cat command is Linux’s most basic way of combining files together. It’s short for conCATenation, but there’s more to this than just copy-pasting one file next to the other.
Basic Format for the CAT Command
This is how you normally use the
cat file1 file2 file3 > output
The order for appending files next to each other is based on the order you wrote the files within the command. In this example, when you open up the “output” file, the contents of “file1” will be followed by “file2” then “file3” and so on.
You can add as many files as you like as long as your filesystem can support the output’s eventual size.
Also, like in all Linux terminal commands, you will need to include the file extension when you add them in. For example, if you were working with JSON files and planning to combine two of these together, you’ll need to type it like this:
cat file1.json file2.json > combined_file.json
CAT without the Output Portion
cat, the output part is optional. Removing this part prints out the contents of each file into the terminal.
You can also do this on single files. Do remember that you won’t be able to edit the content here like you would with DOC or TXT files on a text editor. The
cat command becomes more like a text file viewer than an editor.
CAT Command Flags
There are six flags you can use whenever you use CAT on Linux:
-nenumerate every line starting from 1.
-benumerate only the lines that contain characters.
-ssqueeze multiple consecutive empty lines into one empty line.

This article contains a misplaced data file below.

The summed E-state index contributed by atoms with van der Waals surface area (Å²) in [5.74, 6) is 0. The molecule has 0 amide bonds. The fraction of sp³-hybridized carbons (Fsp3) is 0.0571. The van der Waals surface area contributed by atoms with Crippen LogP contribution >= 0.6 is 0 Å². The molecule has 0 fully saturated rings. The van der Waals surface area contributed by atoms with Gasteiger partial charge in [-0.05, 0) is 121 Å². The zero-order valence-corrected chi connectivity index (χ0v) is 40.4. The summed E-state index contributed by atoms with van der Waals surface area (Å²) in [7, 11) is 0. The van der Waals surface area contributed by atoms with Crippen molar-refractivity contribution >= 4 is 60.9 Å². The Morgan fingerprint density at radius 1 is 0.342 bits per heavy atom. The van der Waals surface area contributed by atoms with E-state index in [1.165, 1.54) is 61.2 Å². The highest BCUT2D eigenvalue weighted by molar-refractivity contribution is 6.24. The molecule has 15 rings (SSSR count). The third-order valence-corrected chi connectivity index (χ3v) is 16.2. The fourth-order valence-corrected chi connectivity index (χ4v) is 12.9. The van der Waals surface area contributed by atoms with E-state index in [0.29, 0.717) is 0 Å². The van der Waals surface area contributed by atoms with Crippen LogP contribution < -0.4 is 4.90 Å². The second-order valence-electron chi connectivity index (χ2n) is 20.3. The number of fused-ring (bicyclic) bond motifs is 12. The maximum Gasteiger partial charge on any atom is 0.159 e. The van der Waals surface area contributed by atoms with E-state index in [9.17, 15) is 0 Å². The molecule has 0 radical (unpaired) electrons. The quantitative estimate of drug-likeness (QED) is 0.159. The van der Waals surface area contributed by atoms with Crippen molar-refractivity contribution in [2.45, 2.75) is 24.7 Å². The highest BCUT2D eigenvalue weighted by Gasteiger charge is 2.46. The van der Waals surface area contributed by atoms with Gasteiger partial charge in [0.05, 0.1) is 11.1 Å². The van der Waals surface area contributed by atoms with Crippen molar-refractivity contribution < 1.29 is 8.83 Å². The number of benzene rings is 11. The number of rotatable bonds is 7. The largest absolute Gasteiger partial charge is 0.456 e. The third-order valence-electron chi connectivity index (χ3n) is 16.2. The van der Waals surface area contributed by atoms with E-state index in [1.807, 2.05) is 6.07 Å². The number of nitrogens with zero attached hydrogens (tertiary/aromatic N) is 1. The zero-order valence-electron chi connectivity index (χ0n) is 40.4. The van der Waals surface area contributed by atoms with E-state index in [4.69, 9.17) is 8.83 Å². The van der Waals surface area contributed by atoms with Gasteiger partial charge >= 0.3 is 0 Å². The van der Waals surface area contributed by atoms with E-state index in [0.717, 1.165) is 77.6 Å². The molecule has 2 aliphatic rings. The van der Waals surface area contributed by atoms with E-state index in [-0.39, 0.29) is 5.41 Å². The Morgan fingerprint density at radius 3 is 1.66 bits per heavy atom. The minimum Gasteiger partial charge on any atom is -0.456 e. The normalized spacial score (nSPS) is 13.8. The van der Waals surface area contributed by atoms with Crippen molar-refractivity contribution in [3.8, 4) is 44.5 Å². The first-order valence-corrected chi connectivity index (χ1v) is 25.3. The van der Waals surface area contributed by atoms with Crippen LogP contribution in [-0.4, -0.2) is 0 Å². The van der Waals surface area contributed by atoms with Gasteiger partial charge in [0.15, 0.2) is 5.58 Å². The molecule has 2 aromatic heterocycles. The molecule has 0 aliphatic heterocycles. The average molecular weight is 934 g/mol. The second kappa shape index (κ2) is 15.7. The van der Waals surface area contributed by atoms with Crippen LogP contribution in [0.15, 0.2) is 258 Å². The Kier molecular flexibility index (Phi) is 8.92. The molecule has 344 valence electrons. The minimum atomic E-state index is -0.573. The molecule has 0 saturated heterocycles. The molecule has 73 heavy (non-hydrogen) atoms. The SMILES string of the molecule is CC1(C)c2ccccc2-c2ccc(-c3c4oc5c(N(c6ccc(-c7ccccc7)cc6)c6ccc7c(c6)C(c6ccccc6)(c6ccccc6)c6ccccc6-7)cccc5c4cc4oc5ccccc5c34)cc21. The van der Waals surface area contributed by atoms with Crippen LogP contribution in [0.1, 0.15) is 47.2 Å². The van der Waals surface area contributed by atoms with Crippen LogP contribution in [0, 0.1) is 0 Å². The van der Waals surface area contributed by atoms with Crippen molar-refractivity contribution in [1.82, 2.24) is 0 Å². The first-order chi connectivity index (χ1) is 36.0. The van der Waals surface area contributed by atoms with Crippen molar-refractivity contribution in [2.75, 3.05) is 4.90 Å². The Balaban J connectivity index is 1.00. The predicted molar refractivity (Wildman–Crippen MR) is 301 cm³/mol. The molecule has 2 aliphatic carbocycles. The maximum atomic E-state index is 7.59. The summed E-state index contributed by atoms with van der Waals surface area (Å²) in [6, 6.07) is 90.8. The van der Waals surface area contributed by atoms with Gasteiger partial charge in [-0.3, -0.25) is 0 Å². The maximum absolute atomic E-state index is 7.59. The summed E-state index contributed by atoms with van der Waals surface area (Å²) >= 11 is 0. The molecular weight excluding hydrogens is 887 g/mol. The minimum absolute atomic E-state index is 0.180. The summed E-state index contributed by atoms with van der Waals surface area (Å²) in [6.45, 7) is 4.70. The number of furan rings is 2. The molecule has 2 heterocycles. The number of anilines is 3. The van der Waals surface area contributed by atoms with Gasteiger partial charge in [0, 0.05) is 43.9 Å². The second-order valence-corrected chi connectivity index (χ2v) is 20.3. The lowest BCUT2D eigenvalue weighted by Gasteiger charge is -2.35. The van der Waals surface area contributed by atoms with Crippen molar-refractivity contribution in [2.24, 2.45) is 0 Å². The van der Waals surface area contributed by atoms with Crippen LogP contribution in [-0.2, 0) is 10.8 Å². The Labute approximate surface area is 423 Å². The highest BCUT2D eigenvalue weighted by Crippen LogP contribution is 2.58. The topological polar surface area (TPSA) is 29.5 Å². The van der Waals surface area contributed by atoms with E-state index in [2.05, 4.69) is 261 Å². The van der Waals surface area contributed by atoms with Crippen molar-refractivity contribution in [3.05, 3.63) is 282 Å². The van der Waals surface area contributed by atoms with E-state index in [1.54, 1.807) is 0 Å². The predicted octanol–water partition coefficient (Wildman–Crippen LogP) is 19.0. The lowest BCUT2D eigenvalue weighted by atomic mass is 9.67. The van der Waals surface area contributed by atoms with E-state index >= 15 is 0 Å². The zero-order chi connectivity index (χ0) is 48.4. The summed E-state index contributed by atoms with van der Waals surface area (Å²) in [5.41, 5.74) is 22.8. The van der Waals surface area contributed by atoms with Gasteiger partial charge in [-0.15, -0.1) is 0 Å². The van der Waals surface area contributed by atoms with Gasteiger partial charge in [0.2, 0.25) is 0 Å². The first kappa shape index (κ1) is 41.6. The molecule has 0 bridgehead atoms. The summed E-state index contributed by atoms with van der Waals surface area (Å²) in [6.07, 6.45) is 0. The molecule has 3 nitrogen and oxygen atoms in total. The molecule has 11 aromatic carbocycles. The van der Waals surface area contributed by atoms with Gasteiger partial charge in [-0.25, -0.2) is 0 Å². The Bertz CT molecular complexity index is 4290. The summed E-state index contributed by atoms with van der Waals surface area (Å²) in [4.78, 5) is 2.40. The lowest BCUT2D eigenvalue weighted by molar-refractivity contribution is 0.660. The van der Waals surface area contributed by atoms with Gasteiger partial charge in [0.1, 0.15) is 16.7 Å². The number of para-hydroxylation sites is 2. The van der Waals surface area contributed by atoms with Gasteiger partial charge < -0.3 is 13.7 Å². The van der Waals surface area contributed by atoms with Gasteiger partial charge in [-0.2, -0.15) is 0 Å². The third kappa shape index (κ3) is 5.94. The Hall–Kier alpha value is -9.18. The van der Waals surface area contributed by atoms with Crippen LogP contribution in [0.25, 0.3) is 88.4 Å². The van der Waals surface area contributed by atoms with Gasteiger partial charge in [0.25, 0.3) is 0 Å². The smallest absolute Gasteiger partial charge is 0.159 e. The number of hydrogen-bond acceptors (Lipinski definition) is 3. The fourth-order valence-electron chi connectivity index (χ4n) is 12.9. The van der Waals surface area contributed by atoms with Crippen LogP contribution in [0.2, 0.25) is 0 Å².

-emark the end of each line.
-qdo not display a message if CAT can not find an input file.
-tdisplay tab characters as
We’ll go through how each one works and how you can use them.
Using the -n Flag
-n flag enumerates the contents of a file per line and prints it on the terminal. It does not edit the file itself.
cat -n file1.txt
But you can still save the output (with enumeration) by doing this:
cat -n file1.txt > file2.txt
That enumerates the content of “file1.txt” and saves it to “file2.txt”.
You can also enumerate multiple files together. The
cat command will continue counting after the end of the first file. If the first file ends with 33, the next file will start at 34 and so on.
Tip: You can also make use of diff command to find the difference between files first before combining them together.
Using the -b Flag
The problem with the
-n flag is that it also enumerates empty lines. If you had a file with plenty of whitespace for layout or readability, you’ll need the
-b flag instead.
cat -b file1.txt
The format for the
-b flag works the same as that of the
-n flag. Also, if you use the two of these together, the
-b flag will override the
-n flag no matter how you order them.
Using the -s Flag
-s flag is another handy
cat command flag for when you have plenty of white space in your files. It works by reducing all repeating whitespace into a single one, which eases readability.
cat -s file2.txt
This flag looks for at least 2 consecutive empty lines before merging them. If your file contains a single empty line between two filled ones, it’ll skip over that and look for the next one.